Symptoms And Treatment Of Pregnancy

1323 WordsDec 3, 20146 Pages
A.M. was a 29-year-old mother who gave birth at 0836 on 11/20/14. Upon beginning the shift, she was being prepared for her cesarean section (c-section) at 0800. She was a G4P1PT2AB2L1 and was 36 weeks and one day at the beginning of the shift. A.M. had no known allergies and no latex allergy. She was O+ and Rubella immune. Her husband was present throughout the day supporting her at her bedside. M.A. had a history of type II diabetes, depression, hypertension, previous right cornual ectopic pregnancy, previous c-section, cholecystectomy, and salpingectomy. She was having a c-section due to the possible risk of tearing and bleeding from the previous ectopic pregnancy*. Mother planned on breastfeeding her baby with minor supplements of…show more content…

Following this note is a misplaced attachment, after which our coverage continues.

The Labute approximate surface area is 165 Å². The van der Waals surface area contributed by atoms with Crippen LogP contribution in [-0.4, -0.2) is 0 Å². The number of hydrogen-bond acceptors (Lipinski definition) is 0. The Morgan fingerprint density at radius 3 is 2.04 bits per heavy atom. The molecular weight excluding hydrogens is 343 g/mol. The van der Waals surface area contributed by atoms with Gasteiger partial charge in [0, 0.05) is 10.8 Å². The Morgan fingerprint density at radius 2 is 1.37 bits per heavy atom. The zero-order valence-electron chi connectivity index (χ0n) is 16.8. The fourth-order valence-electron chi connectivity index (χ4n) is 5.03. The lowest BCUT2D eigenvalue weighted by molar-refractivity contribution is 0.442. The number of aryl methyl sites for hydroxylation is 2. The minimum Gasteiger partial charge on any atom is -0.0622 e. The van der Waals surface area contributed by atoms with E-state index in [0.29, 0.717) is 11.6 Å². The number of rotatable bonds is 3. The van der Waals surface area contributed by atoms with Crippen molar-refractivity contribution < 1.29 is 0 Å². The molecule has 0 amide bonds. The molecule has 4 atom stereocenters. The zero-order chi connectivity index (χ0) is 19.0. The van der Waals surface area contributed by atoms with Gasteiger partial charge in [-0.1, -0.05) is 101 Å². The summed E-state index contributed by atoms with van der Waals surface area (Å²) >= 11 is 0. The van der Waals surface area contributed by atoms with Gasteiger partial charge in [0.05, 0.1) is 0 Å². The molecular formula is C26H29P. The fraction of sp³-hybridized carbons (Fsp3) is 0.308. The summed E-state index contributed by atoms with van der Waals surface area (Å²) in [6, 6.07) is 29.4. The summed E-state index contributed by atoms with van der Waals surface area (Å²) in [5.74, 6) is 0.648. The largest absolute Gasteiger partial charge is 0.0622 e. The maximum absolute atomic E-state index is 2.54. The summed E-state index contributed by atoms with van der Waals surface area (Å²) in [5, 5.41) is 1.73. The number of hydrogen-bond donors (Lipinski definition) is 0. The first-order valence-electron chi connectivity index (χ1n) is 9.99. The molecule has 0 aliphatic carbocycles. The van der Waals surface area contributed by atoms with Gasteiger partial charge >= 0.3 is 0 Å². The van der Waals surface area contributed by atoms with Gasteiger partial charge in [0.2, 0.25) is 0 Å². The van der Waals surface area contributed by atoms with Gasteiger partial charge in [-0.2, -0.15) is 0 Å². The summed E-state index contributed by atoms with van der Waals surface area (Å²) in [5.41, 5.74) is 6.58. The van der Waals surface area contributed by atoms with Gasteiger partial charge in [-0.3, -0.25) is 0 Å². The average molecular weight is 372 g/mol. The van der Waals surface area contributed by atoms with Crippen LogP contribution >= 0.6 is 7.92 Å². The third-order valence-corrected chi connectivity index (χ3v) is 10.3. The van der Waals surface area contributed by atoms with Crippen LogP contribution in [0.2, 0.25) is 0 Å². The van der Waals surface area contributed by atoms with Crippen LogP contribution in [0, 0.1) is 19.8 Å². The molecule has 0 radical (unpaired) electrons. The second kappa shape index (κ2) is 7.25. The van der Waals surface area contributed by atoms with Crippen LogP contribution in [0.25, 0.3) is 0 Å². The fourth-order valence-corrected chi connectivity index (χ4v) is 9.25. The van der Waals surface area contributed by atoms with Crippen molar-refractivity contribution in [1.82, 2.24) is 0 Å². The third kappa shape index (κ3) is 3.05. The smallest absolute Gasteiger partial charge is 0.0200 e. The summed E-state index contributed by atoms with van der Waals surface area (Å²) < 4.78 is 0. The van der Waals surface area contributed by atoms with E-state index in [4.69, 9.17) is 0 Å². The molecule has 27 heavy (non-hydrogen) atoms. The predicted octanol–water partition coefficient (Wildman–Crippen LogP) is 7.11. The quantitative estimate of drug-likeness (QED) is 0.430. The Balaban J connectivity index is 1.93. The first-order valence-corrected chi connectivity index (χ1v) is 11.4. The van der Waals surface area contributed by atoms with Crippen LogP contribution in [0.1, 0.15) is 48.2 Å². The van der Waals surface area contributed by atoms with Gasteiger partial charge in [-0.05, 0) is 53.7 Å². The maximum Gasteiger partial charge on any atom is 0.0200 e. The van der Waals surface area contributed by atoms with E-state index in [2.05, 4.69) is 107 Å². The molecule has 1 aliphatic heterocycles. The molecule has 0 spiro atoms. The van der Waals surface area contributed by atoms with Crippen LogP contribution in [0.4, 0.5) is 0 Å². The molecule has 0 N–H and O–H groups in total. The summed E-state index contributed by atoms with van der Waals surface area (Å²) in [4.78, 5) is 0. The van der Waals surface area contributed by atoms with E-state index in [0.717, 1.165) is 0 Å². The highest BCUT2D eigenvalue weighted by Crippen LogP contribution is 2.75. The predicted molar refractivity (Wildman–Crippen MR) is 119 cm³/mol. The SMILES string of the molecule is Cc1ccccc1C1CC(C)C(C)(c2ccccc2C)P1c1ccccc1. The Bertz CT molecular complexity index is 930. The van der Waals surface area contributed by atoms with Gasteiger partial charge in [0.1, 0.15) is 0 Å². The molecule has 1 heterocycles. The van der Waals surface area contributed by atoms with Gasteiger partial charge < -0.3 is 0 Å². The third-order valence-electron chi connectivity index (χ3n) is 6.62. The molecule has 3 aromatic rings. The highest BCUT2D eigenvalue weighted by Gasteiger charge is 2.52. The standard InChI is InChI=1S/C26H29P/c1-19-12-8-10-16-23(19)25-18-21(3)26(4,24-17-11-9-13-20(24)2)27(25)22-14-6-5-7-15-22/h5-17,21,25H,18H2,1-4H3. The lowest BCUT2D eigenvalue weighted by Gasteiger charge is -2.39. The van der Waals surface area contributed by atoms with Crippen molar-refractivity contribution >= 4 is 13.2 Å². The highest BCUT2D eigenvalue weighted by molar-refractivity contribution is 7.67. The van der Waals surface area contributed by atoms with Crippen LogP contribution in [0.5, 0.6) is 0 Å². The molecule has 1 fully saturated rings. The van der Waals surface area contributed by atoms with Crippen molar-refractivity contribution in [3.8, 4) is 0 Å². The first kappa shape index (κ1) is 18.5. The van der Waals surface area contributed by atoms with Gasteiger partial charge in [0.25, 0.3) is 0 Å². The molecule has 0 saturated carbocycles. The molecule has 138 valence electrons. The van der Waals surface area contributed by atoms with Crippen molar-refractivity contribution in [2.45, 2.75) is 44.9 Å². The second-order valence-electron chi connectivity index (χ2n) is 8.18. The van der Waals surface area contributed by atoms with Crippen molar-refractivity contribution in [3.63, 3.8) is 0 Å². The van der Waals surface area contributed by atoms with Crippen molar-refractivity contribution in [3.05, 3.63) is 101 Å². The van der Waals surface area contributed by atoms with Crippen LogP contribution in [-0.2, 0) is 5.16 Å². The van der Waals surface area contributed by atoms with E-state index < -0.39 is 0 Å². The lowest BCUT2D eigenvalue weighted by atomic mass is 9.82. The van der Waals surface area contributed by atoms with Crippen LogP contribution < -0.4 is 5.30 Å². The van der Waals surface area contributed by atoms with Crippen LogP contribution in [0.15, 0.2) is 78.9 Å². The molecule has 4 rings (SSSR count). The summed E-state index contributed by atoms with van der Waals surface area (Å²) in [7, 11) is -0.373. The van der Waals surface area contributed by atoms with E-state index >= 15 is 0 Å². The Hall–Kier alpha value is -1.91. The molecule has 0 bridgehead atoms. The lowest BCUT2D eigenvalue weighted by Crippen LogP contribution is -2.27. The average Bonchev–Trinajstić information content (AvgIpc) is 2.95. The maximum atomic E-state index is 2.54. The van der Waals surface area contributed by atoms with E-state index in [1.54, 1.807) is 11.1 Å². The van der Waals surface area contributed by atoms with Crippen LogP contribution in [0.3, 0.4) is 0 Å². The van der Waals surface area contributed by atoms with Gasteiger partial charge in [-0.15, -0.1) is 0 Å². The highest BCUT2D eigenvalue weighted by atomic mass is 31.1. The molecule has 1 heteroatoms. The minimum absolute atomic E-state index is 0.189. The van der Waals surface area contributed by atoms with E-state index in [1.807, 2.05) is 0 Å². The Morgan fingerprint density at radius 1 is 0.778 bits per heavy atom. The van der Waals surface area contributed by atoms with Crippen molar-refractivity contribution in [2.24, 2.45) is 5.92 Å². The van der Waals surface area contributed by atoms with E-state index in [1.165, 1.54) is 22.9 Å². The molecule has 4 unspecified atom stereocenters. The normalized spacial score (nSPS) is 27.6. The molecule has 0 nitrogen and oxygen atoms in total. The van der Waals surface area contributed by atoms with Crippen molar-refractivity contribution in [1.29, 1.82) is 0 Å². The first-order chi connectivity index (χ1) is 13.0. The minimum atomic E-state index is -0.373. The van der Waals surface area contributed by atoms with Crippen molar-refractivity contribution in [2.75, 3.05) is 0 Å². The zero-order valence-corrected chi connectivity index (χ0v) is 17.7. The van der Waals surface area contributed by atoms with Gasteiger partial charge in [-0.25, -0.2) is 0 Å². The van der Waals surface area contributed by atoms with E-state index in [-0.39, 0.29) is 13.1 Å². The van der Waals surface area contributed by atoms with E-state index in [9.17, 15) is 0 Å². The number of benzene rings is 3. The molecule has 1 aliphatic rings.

Erythromycin and Vitamin K were given in the Neonatal Intensive Care Unit. Baby’s blood sugar was thrity-nine and she was given 15cc of formula in NICU at 0900. A.M. attempted to breastfeed at 0900 but baby had difficulty latching. Back stimulation and skin to skin contact was used to encourage breastfeeding, but was unsuccessful. Due to A.M.’s size, mother struggled finding position in which baby could latch. Nursing Diagnosis Ineffective breastfeeding r/t prematurity and knowledge deficit AEB infant inability to latch and neonate remained asleep despite back stimulation and skin to skin contact Journal Application Nagulesapillai, McDonald, Fenton, Mercader & Tough (2013) examined and compared breastfeeding difficulties that were attributable to the baby and mother/milk and exclusive breastfeeding between a group of late preterm (LP) infants and term infants. The results show that mothers of late preterm infants need increased support to establish successful breastfeeding outcomes and to ensure that these neonates receive the full benefits of breast milk. Also, late preterm infants were less likely to report exclusive breastfeeding at four months who were breastfeeding discharged, and late preterm status was an independent risk factor for breastfeeding difficulties attributable to the baby. This article relates to the diagnosis because the article analyzes infants that are
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